More than 160 NHS leaders say a lack of investment is putting patients at risk of harm at their NHS trust
30 August 2019
A new survey released today by NHS Providers has found that 82% (161) of NHS trust leaders think that the current climate of restricted capital funding poses a medium or high risk to patient safety, and could undermine plans to transform the NHS.
Despite the prime minister’s welcome commitment to allow the NHS to spend an additional £1.8bn, the survey reveals the scale of the challenge of NHS capital funding that still exists, and the direct impact this has on everyone who relies on the health service.
82% (161) of NHS trust leaders think that the current climate of restricted capital funding poses a medium or high risk to patient safety.
The survey also reveals:
- 97% of respondents are worried about their trust’s requirement for capital investment
- 94% are concerned that it is affecting patients’ experience of care
- 92% think that the restricted capital environment is impacting on staff wellbeing and recruitment.
The findings also highlight deep and widespread concerns over the impact of capital constraints on the ability of the NHS – along with local partners - to transform and modernise the way services are delivered, as set out in the recent long term plan. 97% of trust leaders said these programmes were at risk.
The NHS’ annual capital budget is now less than its £6bn backlog maintenance bill -which is growing by 10% a year.
The survey is launched as part of a new campaign by NHS Providers calling on the government to address the challenge of NHS capital funding in the forthcoming spending round. The campaign will seek to highlight that the PM’s recent capital announcement can only be considered a first down payment on the NHS’s needs. As a nation, we are now spending less than half the amount on health capital than comparable countries.
The NHS’ annual capital budget is now less than its £6bn backlog maintenance bill (which is growing by 10% a year), meaning that issues like leaking roofs and broken boilers, ligature points in mental health facilities and outdated technology cannot be fully addressed – even before any investment can be made in new buildings and services. Per head of population, we have fewer CT scanners than Slovenia, the Russian Federation, Turkey, and the Czech and Slovak Republics, and less than half the number you will find in Latvia, Greece and Iceland.
Specific examples of the impact of the capital shortfall include:
- The emergency department at Kettering General Hospital NHS Foundation Trust is now seeing three times as many patients per day as it was built to treat safely. The care of children, adults and elderly people is currently being compromised by the cramped and crowded facilities. The trust needs up to £50m to build an up-to-date urgent care hub. However, it has no access to capital from either public or private funding sources.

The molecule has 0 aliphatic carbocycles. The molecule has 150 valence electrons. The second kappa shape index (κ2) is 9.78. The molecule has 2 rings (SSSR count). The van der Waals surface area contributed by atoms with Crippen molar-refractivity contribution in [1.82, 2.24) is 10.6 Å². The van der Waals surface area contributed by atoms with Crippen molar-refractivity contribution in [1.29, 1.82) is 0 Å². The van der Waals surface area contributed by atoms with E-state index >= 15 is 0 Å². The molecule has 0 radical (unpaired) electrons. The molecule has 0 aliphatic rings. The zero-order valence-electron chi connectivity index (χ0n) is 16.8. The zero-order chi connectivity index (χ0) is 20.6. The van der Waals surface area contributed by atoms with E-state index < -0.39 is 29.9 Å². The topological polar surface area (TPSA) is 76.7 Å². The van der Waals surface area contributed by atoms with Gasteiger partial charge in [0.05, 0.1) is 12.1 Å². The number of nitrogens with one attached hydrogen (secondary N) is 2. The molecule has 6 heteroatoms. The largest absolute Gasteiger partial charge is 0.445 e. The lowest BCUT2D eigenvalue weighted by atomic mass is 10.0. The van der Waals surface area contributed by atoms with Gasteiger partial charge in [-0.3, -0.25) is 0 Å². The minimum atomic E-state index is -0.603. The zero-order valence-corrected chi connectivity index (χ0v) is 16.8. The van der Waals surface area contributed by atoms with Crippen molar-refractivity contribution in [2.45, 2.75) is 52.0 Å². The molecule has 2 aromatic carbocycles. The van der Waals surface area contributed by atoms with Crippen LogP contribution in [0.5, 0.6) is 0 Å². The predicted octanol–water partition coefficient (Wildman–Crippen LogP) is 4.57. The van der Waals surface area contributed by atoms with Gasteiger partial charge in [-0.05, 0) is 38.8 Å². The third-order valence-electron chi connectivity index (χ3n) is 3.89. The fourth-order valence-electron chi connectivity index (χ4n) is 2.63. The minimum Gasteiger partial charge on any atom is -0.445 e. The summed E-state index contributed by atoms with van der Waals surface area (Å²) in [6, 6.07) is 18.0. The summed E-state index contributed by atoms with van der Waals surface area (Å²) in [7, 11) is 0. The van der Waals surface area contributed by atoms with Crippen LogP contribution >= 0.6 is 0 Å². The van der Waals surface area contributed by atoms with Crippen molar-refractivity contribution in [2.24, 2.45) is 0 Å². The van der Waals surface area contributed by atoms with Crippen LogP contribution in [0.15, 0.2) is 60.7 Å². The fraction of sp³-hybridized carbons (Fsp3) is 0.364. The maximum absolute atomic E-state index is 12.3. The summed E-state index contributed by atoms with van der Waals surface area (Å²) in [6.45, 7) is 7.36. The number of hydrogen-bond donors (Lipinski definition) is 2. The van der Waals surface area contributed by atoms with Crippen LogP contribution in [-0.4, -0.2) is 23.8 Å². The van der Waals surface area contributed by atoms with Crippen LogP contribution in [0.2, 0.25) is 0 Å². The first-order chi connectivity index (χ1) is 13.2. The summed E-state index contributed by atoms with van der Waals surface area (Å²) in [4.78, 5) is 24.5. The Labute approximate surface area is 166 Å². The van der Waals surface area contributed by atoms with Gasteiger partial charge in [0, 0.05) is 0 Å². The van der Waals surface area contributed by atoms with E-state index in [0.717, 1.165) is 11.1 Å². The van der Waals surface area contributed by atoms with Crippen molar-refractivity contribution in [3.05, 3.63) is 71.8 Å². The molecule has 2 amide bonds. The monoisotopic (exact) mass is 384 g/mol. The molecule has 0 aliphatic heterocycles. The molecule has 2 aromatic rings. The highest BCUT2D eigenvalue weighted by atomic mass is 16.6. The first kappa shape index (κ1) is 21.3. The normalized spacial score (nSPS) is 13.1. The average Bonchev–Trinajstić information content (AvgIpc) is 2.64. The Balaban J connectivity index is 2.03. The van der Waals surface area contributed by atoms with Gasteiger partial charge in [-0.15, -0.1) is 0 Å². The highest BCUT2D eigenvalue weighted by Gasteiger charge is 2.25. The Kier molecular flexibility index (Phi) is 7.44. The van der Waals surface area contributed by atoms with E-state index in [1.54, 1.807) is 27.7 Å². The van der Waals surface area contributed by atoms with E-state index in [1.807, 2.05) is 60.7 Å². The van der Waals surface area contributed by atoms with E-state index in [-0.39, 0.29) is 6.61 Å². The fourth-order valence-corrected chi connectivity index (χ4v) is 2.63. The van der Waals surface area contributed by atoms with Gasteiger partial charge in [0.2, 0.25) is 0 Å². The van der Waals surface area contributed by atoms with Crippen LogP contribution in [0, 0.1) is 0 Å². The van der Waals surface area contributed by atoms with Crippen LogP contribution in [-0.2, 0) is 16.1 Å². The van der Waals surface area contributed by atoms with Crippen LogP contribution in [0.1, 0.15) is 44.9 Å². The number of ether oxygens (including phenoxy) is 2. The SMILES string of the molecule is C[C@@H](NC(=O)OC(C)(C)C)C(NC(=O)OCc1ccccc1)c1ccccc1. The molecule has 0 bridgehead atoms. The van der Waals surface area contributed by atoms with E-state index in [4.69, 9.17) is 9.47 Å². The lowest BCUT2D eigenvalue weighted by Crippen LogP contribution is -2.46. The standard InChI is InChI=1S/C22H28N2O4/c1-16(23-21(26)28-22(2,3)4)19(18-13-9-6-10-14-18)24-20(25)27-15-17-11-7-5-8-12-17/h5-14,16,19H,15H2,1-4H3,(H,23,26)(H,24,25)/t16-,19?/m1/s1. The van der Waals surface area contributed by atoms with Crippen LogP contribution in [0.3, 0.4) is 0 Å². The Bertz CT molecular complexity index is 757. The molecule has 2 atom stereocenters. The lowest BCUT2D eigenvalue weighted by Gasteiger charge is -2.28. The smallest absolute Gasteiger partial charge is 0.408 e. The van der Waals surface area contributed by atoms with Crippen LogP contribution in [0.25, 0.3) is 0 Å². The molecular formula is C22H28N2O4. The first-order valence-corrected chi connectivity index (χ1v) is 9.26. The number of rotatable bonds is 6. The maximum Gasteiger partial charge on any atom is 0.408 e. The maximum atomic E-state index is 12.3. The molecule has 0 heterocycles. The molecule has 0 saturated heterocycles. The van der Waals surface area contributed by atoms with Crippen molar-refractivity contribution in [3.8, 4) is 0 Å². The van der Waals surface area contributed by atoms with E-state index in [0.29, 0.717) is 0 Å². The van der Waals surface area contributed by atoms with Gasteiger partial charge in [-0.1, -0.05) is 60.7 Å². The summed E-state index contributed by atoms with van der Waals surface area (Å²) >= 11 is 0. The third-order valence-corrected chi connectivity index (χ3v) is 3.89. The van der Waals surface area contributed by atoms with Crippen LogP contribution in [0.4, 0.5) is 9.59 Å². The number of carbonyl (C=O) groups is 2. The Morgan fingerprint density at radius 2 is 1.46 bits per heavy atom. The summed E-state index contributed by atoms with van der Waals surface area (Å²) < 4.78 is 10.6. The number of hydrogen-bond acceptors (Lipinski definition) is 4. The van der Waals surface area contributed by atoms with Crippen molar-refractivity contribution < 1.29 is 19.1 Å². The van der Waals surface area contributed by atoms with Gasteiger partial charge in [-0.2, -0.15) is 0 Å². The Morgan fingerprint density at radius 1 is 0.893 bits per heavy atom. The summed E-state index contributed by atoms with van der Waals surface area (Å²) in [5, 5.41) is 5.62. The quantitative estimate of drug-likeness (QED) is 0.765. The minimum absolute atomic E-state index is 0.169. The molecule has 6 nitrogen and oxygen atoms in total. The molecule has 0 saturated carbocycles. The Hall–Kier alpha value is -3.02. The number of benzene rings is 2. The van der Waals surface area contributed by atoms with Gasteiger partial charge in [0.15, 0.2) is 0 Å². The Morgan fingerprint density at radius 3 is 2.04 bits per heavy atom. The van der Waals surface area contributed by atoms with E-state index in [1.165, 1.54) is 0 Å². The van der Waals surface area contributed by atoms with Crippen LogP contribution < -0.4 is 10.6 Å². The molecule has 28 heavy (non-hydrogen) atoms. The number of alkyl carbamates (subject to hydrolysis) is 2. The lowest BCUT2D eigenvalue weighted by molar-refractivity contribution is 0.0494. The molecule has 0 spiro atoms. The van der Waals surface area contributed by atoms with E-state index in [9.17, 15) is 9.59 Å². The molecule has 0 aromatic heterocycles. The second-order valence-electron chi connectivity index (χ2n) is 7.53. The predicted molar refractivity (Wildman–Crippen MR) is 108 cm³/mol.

- At University Hospitals of Leicester NHS Trust, currently a three hospital site trust, they plan to consolidate acute clinical services onto two acute sites; re-purposing the third site to provide community based NHS facilities. This includes the urgent requirement to invest in a newly combined maternity and neo-natal hospital offering midwifery and obstetric-led care. This will allow UHL to provide safe high quality care for mothers and babies by creating a sustainable staffing model, negating the need for staff to work across two sites. Patient experience will be substantially improved as care will be delivered in modern fit for purpose facilities that have been designed with privacy and dignity in mind. The new single site configuration will remove the need for mothers and babies to be transferred and cared for across two sites.
- A substandard layout at the Abraham Cowley Unit in Chertsey, run by Surrey and Borders Partnership NHS Foundation Trust, means the Trust has to implement more restrictive practices to maintain safety. The Trust has been unable to eliminate antiquated dormitory wards and patients, some of whom may be detained against their wishes, still have to sleep in a room with strangers who may also be agitated or suicidal.
Commenting, the chief executive of NHS Providers, Chris Hopson, said:
“We need to rebuild our NHS, and give our doctors and nurses the tools to create the 21st century health service that patients expect and that we can all be proud of.”
NHS Providers is calling for three steps to be taken by the government:
- Set a multiyear NHS capital funding settlement
- Commit to bringing the NHS’ capital budget into line with comparable countries
- Establish an efficient and effective mechanism for prioritising, accessing and spending NHS capital based on need
We need to rebuild our NHS, and give our doctors and nurses the tools to create the 21st century health service that patients expect and that we can all be proud of.
Commenting further, Chris Hopson said:
“We know the Government shares our aim of a properly-funded and well-designed system of capital funding, but this support now needs to be translated into urgent action, because the risk to patients is rising every day.”
Read an article from NHS Providers chief executive Chris Hospon which sets out why it is time to rebuild the NHS and create a 21st century health service.